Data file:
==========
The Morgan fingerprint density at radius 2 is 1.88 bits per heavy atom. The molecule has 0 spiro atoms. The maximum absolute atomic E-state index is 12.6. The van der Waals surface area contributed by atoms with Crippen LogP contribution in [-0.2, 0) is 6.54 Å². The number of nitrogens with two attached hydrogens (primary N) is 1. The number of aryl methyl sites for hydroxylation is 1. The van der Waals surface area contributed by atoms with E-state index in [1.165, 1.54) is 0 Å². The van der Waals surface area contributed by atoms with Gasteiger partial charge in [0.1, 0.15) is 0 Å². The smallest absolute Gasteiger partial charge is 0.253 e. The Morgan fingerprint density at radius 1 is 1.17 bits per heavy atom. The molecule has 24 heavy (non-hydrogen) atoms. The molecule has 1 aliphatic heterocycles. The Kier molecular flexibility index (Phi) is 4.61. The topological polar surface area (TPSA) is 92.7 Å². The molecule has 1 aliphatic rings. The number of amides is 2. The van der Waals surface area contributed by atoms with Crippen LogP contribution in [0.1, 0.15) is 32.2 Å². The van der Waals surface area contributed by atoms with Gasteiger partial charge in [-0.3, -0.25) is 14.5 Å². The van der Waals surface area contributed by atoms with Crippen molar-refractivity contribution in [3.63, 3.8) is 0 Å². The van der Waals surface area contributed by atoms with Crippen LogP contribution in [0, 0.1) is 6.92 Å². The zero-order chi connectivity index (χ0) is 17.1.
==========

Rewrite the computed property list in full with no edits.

The Morgan fingerprint density at radius 2 is 1.88 bits per heavy atom. The molecule has 0 spiro atoms. The maximum absolute atomic E-state index is 12.6. The van der Waals surface area contributed by atoms with Crippen LogP contribution in [-0.2, 0) is 6.54 Å². The number of nitrogens with two attached hydrogens (primary N) is 1. The number of aryl methyl sites for hydroxylation is 1. The van der Waals surface area contributed by atoms with E-state index in [1.165, 1.54) is 0 Å². The van der Waals surface area contributed by atoms with Gasteiger partial charge in [0.1, 0.15) is 0 Å². The smallest absolute Gasteiger partial charge is 0.253 e. The Morgan fingerprint density at radius 1 is 1.17 bits per heavy atom. The molecule has 24 heavy (non-hydrogen) atoms. The molecule has 1 aliphatic heterocycles. The Kier molecular flexibility index (Phi) is 4.61. The topological polar surface area (TPSA) is 92.7 Å². The molecule has 1 aliphatic rings. The number of amides is 2. The van der Waals surface area contributed by atoms with Crippen LogP contribution in [0.1, 0.15) is 32.2 Å². The van der Waals surface area contributed by atoms with Gasteiger partial charge in [-0.3, -0.25) is 14.5 Å². The van der Waals surface area contributed by atoms with Crippen molar-refractivity contribution in [3.63, 3.8) is 0 Å². The van der Waals surface area contributed by atoms with Crippen LogP contribution in [0, 0.1) is 6.92 Å². The zero-order chi connectivity index (χ0) is 17.1.